Prometheus is an open-source, metrics-based event monitoring and alerting solution for cloud applications. It is used by nearly 800 cloud-native organizations including Uber, Slack, Robinhood, and more. By scraping real-time metrics from various endpoints, Prometheus allows easy observation of a system’s state in addition to observation of hardware and software metrics such as memory usage, network usage and software-specific defined metrics (ex. number of failed login attempts to a web application).
Since the numeric metrics captured by Prometheus are not considered sensitive data, Prometheus has held an understandable policy of avoiding built-in support for security features such as authentication and encryption, in order to focus on developing the monitoring-related features. This changed less than a year ago (Jan 2021), on the release of version 2.24.0 where Transport Layer Security (TLS) and basic authentication support were introduced.
Due to the fact that authentication and encryption support is relatively new, many organizations that use Prometheus haven’t yet enabled these features and thus many Prometheus endpoints are completely exposed to the Internet (e.g. endpoints that run earlier versions), leaking metric and label data.
So – is this data really non-sensitive as was presumed?
In this blogpost we will present results from a large-scale unauthenticated scraping of publicly available and non-secured Prometheus endpoints, which contain many types of sensitive data that were exposed, often without the developer’s knowledge. In addition to presenting the most common configuration issues we’ve found in real-world applications, we also demonstrate how developers and other users can deploy Prometheus in a more secure manner.
The diagram below shows a simplified structure of the Prometheus architecture.
Prometheus’ retrieval job, also called the scraper, pulls data from target services, aggregates it, and passes it to the database. Prometheus’ HTTP server makes this data available in JSON format through API endpoints or in a visual HTML form through the
In the simplest case, Prometheus takes a list of scraping targets (IP addresses and ports) from a static list (or a file) called
static_configs present in Prometheus’ YAML-based configuration file. More complex dynamic environments, where new instances might be brought up at any time, use service discovery mechanisms, which provide a list of machines to monitor and presents information of how these machines are organized.
Scraping targets expose their metrics as a text file with key-value records, with optional “label” data. Each record has a helpline, describing the purpose of the metric and type definition, instructing Prometheus how to interpret the value..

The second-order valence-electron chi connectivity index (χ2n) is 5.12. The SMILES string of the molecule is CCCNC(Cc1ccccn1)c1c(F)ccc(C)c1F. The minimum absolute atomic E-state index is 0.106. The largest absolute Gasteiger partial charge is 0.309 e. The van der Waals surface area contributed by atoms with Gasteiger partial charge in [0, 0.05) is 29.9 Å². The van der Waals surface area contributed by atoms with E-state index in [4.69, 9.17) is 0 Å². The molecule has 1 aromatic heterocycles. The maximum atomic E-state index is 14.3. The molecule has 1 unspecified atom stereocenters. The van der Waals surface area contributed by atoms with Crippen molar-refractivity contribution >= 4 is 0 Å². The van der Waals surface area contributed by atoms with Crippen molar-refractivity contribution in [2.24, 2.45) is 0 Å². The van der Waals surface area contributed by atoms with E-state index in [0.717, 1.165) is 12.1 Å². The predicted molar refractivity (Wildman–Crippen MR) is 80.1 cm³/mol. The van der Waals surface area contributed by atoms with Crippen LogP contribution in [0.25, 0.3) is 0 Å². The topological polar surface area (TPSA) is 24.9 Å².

By using Prometheus’ support for visualization plugins (such as Grafana), the views of the aggregated data can be customized to the user’s needs (example graph below).
Scraping the Prometheus endpoints
As mentioned, the Prometheus service historically was presumed to allow public access. This was explicitly stated in the Robust Perception blog, and the official documentation says:
“It is presumed that untrusted users have access to the Prometheus HTTP endpoint and logs. They have access to all-time series information contained in the database, plus a variety of operational/debugging Information.”
Thus, when we started looking for publicly-exposed Prometheus endpoints, we were expecting most of them to be world-accessible without authentication – and we were correct.
Using search engines like Shodan or ZoomEye it’s extremely easy to find tens of thousands of Prometheus endpoints. The most effective single query we’ve seen in Shodan, was to look for Prometheus endpoints by the Web UI’s favicon .
This specific query (
http.favicon.hash:-1399433489) returns almost 27K hosts in Shodan and 43K hosts in ZoomEye. By iterating automatically over these exposed endpoints, we’ve seen that 100% of the endpoints returned from this query had publicly-accessible data (meaning no authentication mechanisms were in place).
An absence of access restriction might make sense for metrics data, since most of the metrics are numbers that can be useful from a DevOps engineer perspective, but are typically useless for attackers. For example, these are values describing a CPU load or a number of requests sent to the service: